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A new rule allowing partial DNA matches now provides NY law enforcement with some extra help tracking down criminals.
According to the New York Times, a controversial new state rule now allows investigators to take DNA from a crime scene that does not exactly match someone in the state's DNA database and pursue suspects whose DNA that closely resembles that of someone on file.
This sophisticated means to track down criminals is called a partial DNA match. Searches can now be narrowed to query relatives of people whose DNA is already in the state database.
The new rule gives legal sanction to a 2006 guideline adopted by the FBI allowing states to share info about partial matches that can be run through a national DNA database operated by the bureau.
The police tool is already used in Denver and California. In Denver, searching for partial matches has so far led to one conviction in the year and a half the city has been using new software, prosecutors say.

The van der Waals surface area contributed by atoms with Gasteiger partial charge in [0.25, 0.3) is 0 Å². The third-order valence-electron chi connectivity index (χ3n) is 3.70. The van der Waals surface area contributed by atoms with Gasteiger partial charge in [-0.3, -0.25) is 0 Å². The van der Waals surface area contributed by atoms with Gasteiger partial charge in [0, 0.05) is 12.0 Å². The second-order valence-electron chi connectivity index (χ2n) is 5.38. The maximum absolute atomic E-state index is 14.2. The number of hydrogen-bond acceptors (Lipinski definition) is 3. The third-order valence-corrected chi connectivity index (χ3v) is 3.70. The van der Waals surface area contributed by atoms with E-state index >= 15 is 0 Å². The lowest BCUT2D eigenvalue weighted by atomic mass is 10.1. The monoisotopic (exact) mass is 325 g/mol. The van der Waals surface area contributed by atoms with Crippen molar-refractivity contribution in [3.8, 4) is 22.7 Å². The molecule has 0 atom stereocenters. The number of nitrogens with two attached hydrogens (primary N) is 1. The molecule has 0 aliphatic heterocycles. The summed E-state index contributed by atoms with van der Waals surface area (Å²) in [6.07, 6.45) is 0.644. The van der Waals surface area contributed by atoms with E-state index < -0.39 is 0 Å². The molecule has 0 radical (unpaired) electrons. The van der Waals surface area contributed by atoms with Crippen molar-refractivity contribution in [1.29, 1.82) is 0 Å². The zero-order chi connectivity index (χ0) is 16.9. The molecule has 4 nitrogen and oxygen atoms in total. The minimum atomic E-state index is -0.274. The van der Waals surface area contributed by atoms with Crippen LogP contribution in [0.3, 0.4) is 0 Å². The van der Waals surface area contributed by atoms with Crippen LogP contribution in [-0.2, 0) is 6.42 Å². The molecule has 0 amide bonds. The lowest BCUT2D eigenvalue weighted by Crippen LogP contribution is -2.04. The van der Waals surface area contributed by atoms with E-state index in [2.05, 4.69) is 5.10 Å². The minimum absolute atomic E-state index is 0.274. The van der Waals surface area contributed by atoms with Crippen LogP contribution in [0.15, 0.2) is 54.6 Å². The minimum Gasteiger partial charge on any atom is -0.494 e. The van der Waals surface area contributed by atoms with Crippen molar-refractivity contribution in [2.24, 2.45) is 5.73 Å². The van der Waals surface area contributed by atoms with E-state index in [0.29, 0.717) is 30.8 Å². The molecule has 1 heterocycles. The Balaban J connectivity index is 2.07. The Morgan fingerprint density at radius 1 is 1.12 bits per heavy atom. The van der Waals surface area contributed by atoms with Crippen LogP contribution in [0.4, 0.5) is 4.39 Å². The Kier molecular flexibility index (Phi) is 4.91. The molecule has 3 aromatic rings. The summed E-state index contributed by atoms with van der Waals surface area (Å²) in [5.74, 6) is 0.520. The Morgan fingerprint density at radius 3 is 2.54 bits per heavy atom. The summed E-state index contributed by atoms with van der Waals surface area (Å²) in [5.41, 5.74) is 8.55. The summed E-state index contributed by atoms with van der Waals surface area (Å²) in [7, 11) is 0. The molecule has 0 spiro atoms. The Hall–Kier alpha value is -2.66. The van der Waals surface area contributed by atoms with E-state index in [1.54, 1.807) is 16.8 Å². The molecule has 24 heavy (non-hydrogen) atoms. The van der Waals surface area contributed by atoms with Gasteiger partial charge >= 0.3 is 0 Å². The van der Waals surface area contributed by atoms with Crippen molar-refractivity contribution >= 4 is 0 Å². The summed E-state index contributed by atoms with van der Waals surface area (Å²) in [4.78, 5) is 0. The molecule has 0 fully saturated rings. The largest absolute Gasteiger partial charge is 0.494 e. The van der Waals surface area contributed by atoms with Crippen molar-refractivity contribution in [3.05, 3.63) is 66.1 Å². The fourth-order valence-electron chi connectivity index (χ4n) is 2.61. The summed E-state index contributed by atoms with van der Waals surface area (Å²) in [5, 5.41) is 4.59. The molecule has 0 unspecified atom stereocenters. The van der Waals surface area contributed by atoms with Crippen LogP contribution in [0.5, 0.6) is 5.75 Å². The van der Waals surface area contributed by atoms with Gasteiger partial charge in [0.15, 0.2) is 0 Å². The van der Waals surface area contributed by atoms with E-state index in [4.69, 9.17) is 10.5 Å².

California's DNA policy is fairly aggressive and calls for law enforcement to explicitly strive to match unidentified DNA samples with someone already on file.
New York officials say that the state's policy would be different from the practice in California and Denver. For example, a report of a partial match would go to local authorities only if they came across the partial match in the process of conducting a search for a complete match.
DNA experts, however, wonder how that would be carried out in practical terms.
To date, New York's DNA database contains more than 343,000 genetic profiles of people convicted of serious crimes.